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Mogul Mowgli is a Poetic Reflection of the South Asian Muslim Diasporic Experience

A few weeks ago, I wrote a post about everything that happened at the BFI London Film Festival. Admittedly, that post sort of turned into a laundry list of the 139 films that screened at the festival. I was in a laundry list mood that week, what can I say. However, buried in the few shreds of substance in that post was a glowing enthusiasm for one of the 139 films in particular, which was Riz Ahmed and Bassam Tariq’s Mogul Mowgli. The film was recently released on BFI player, but to my dismay, I wasn’t able to view the film because I was located in the USA, not the UK.

As luck would have it, as I was going through my usual morning scroll through Instagram, I noticed that Riz Ahmed had posted a new story. The Instagram story promoted a virtual screening of Mogul Mowgli, followed by a Q&A, and the event was going to take place 19:00 GMT… Or approximately 24 minutes later. Would the website let me view the virtual screening from Los Angeles? I didn’t know, but I was willing to take a risk. So I dished out five quid, bought my virtual ticket, brewed a pot of coffee, connected my laptop to the TV, and started streaming (in that order). I was as good as gold.

The one instance where it’s socially acceptable to be on your phone during a movie: when you’re watching it from home

What is Mogul Mowgli About?

The film revolves around British-Pakistani rapper, Zed, who is played by Riz Ahmed. Zed lands the opportunity of a lifetime to go on a high-profile tour, only to have his life turned upside down when he’s diagnosed with a debilitating auto-immune disease. As his disease escalates, so does the strain on his relationships with his family, friends, and colleagues. As all of this is going on, Zed grapples with his family’s traditional values, the hypocrisy of his fans, and the values he has claimed as his own, although he becomes increasingly uncertain about whether they are truly his, or just values he has learned to adopt.

Riz Ahmed as Zed Having Halucinatory Visions of Toba Tek Singh

Did Mogul Mowgli Live Up to the Hype?

For anyone who is a third culture kid, Mogul Mowgli is poetry in motion. Every single scene has been calculated to depict the raw mix of passion, preciousness, and frustration that comes with having multiple identities to both depart from and protect. From Zed’s frequent arguments with his father, to his eye-rolling attitude towards his parents’ superstitions, to the way he attempts to navigate the tension between his love life and his career; every single interaction is riddled with language and symbolism that is just waiting to be psycho-analyzed by children of immigrants. Zed’s illness is a great example; his auto-immune disease – an inability for the body to recognize itself – is a analogous to the identity crisis that he himself is facing. Throughout the film, Zed’s mission isn’t necessarily to heal or to go on tour, but to find himself and his true identity. To recognize himself again.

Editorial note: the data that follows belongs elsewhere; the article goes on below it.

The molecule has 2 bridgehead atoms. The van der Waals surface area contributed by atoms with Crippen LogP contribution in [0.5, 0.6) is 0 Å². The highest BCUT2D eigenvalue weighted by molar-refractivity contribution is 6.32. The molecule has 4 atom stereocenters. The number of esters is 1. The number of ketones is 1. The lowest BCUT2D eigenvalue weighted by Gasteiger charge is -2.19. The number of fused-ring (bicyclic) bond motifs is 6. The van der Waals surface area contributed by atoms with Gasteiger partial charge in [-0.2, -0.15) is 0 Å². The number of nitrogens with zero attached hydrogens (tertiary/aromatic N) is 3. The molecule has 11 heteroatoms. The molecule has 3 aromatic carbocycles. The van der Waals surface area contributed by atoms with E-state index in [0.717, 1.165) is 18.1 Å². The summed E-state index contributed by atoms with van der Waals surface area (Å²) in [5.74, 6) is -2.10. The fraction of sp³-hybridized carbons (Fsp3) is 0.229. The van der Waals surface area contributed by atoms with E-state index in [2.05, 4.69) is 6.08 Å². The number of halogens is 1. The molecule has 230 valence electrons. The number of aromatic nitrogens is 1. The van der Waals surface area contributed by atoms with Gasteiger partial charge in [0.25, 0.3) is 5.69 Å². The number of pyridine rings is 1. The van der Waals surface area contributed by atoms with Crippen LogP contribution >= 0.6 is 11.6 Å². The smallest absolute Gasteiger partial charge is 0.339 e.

That said, the richness in storytelling isn’t always that obvious. In some cases, the layers are in how life imitates art. In the film, an up-and-coming artist who goes by the stage name of RPG, played by Nabhaan Rizwan, follows in Zed’s footsteps as another British Asian rapper. While Zed’s condition progresses, he becomes more and more threatened by the prospect of RPG taking his spot on the tour, rather than celebrating the fact that his message and influence would continue to live on. After the film, during the Q&A with Riz Ahmed and Bassam Tariq, Riz confided that when he first learned about Nabhaan Rizwan, while he was impressed, he was also overcome with a feeling like he was looking at himself, “the next link in the chain.” Upon recognizing those feelings, he insisted that Nabhaan be cast in the film so that he could draw on that dynamic between Zed and RPG.

Nabhaan Rizwan as RPG in Mogul Mowgli

And Let’s Not Forget About the Music

Mogul Mowgli opens with the hard-hitting song, Once Kings. The stark contrast between its soft synthy rhythm and cutting lyrics sets the tone perfectly for the 90 minutes that follow. At first, the song seems like a harsh way to open, but as the film progresses, the lyrics gain more and more meaning. By the end of the film, you might be surprised by how literally the opening foreshadows what’s to come, especially when it presents itself in ways that during the film seem relatively innocuous.

When all is said and done, Mogul Mowgli is exactly what I expected, and exactly what I wanted. As an Indo-Canadian Muslim with a close connection to music, you can imagine how much I was trying to process as this story unfolded before me. The level of depth was beyond comprehension, and I know that there’s a lot more that I’ll need to unpack and go back to. This isn’t a blockbuster, but it is a work of art. If this sounds like your cup of chai, you can watch Mogul Mowgli on BFI Player, at least if you’re located in the UK. And if you’re not, maybe you’ll luck out and discover a virtual screening through an Instagram story as you roll out of bed.

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